Scaling across data types

Whereas much work has gone into scaling storage and processing as the size of datasets increases, we dont have a clear vision of how to manage a group of vastly diverse datasets, all saying similar things in slightly different ways at different levels of quality and completeness.

The Open Knowledge Foundation has two projects, CKAN and OpenSpending which deal in part with these issues, plus the additional problem of soliciting dataset contributions from the general public. They succeed by shoehorning certain common aspects of the datasets into a standard schema and accepting and supporting broad general variation elsewhere on best effort basis.

To represent tabular data of a consistent single schema, one may use a conventional relational database table. For multiple schemas, one may specify a namespace policy then use multiple tables. This leaves open the question how to handle very similar datasets: e.g., datasets whose schemas differ by a single member. SQL-style relational databases permit the use of NULL values where information is missing, but this has severe drawbacks, and is unhelpful where the schemas differ markedly. One ideally wants arbitrary unions of dissimilar tables.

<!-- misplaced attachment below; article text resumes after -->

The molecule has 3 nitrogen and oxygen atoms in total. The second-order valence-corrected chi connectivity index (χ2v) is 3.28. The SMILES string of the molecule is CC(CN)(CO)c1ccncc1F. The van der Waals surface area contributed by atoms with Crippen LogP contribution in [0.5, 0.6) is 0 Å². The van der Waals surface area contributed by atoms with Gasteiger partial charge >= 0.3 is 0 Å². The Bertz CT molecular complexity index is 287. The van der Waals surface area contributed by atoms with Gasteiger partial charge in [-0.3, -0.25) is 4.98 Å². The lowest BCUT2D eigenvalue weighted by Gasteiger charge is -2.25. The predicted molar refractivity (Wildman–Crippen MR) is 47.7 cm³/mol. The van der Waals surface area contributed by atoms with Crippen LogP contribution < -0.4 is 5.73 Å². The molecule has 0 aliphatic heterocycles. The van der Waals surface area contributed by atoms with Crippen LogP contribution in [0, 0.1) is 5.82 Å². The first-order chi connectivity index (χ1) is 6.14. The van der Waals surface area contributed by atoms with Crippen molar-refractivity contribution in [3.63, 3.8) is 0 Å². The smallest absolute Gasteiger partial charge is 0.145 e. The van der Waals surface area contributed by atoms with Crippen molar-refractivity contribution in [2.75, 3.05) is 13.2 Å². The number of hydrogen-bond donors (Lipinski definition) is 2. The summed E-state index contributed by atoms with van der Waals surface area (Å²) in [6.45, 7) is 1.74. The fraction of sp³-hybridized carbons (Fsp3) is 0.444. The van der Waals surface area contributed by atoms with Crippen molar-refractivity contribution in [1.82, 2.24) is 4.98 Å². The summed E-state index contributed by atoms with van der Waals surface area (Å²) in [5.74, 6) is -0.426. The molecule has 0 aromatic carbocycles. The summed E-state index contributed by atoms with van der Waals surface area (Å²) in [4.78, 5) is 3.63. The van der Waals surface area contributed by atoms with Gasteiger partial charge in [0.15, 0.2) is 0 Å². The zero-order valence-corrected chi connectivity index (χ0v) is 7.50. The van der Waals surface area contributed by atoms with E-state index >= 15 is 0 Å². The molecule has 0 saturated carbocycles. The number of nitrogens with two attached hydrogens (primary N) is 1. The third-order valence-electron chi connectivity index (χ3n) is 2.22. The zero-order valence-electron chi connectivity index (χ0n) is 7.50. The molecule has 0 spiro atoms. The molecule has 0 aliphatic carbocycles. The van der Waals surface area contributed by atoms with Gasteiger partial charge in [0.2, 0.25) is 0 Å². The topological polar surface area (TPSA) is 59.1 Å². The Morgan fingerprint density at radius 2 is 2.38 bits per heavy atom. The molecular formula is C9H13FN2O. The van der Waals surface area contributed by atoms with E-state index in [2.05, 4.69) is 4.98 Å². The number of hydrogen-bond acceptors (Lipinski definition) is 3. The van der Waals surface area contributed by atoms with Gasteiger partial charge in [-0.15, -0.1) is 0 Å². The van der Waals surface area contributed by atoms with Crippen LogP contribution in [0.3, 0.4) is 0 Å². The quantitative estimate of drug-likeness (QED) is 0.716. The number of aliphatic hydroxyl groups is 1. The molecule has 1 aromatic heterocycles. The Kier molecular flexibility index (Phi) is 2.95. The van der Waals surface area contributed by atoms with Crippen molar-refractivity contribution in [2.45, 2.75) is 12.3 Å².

This is to say, sometimes we want to say each item in this dataset is “either an X or a Y; this is effectively the dual of algebraic data types and indeed of the abstract base class. In the case of big data -scale datasets, applications tend to be beyond the point where Object Relational Mapping systems are feasible, but otherwise, it is very useful to know that information unmarshalled from the data stream does not need to be completely checked at run-time before instantiation with appropriate subtype.

Within or across organisational boundaries, reconciliation and verification processes ought to be isolatable from each other, even at the cost of performance. Suppose we are verifying the contents of a particular cadastral claim, e.g., a title deed in the United States: we will have names and addresses, which must be resolved to counties, states and so on. It should be unnecessary for automated tools retrieving and caching the supporting data to have to reside within the same domain of administrative control. Technologically and economically, however, we are a long way from distributable data reconciliation.

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